Honor 50 review

Honor returns with a stylish mid-range smartphone with a 108MP camera – along with Google Services

Honor 50
(Image: © Hannah Rooke / Digital Camera World)

Digital Camera World Verdict

The Honor 50 is a stylish-looking phone with lots of nifty features such as multiple cameras, fast charging and a curved-edge, OLED screen – but it just doesn't have the wow factor we were hoping for. It does take good pictures, and it has some great video features such as dual recording using the front and back cameras simultaneously, but we're not sure how much you would use it.


  • +

    High-res front camera

  • +

    Fast charging

  • +

    Sleek, lightweight design


  • -

    Both 2MP cameras are poor quality

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It's been two years since Honor last released a phone in the UK, and the Honor 50 is a stylish but slightly underwhelming phone. Now that Honor is a completely separate brand to Huawei, it's started using Google Services and users have access to Android Apps. Not only does this make it a much easier phone to sell, it means that Honor can start making its way back into the mainstream market and challenge the best camera phones once again.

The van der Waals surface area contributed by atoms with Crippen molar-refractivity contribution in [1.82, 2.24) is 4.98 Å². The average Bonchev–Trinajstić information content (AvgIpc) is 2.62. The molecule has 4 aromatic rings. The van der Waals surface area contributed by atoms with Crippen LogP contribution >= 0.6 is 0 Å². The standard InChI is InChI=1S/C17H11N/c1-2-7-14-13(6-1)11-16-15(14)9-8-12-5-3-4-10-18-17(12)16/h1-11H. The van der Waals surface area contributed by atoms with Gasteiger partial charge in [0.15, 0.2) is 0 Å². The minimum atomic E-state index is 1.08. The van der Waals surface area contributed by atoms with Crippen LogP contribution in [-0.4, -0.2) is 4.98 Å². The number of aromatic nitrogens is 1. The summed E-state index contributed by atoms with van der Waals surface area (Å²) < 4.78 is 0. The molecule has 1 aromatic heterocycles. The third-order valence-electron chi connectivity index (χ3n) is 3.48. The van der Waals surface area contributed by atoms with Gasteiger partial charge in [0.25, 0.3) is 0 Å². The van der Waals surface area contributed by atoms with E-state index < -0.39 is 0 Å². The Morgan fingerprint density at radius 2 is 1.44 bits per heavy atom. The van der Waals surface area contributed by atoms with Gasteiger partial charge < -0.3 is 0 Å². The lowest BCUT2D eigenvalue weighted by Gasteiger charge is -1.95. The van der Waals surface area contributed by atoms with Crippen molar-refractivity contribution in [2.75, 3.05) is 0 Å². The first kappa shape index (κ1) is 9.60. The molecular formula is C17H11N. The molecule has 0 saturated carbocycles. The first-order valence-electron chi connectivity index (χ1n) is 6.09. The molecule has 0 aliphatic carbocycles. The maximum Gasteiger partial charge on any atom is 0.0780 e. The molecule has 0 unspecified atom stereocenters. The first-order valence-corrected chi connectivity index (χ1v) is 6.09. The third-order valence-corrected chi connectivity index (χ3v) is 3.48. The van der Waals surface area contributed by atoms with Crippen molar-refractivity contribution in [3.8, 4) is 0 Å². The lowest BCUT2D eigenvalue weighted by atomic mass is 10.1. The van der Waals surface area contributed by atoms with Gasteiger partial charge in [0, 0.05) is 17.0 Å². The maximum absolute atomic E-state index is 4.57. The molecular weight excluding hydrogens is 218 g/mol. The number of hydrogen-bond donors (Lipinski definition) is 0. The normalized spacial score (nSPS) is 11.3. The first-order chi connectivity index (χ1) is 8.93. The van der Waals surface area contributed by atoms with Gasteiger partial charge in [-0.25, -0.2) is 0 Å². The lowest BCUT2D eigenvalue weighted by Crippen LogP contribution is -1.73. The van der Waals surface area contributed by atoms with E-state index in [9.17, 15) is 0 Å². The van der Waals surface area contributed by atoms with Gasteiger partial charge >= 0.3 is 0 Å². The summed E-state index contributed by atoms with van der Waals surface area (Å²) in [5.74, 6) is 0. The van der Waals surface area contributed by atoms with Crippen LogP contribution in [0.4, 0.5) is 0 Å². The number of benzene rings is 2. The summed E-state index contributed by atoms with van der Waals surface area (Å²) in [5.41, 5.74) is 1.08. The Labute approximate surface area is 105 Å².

The standout feature of the Honor 50 is the attractive design, although it looks very similar to that of the Huawai Nova 9 and Huawei P50 Pro, so perhaps it's not all that original. It's based on a traditional twin reflex camera and features four separate cameras of varying degrees of quality. 

If you're searching for a phone that looks and feel nice but won't break the bank, the Honor 50 is a good option. But if you need a phone with masses of processing power or super-accurate colors from the main camera, you might be better off checking out some of the competition. 

(Image credit: Hannah Rooke / Digital Camera World)

Honor 50: Design and screen

With a 6.75-inch, curved OLED screen, the Honor 50 offers accurate color representation and a high-resolution display (2340 x 1080) which is perfect for watching videos on the move or viewing photos on social media. The curved screen gives it a pro-end feel that, considering it's a mid-range phone, adds an advantage. Images pop on the screen and the maximum brightness is very bright.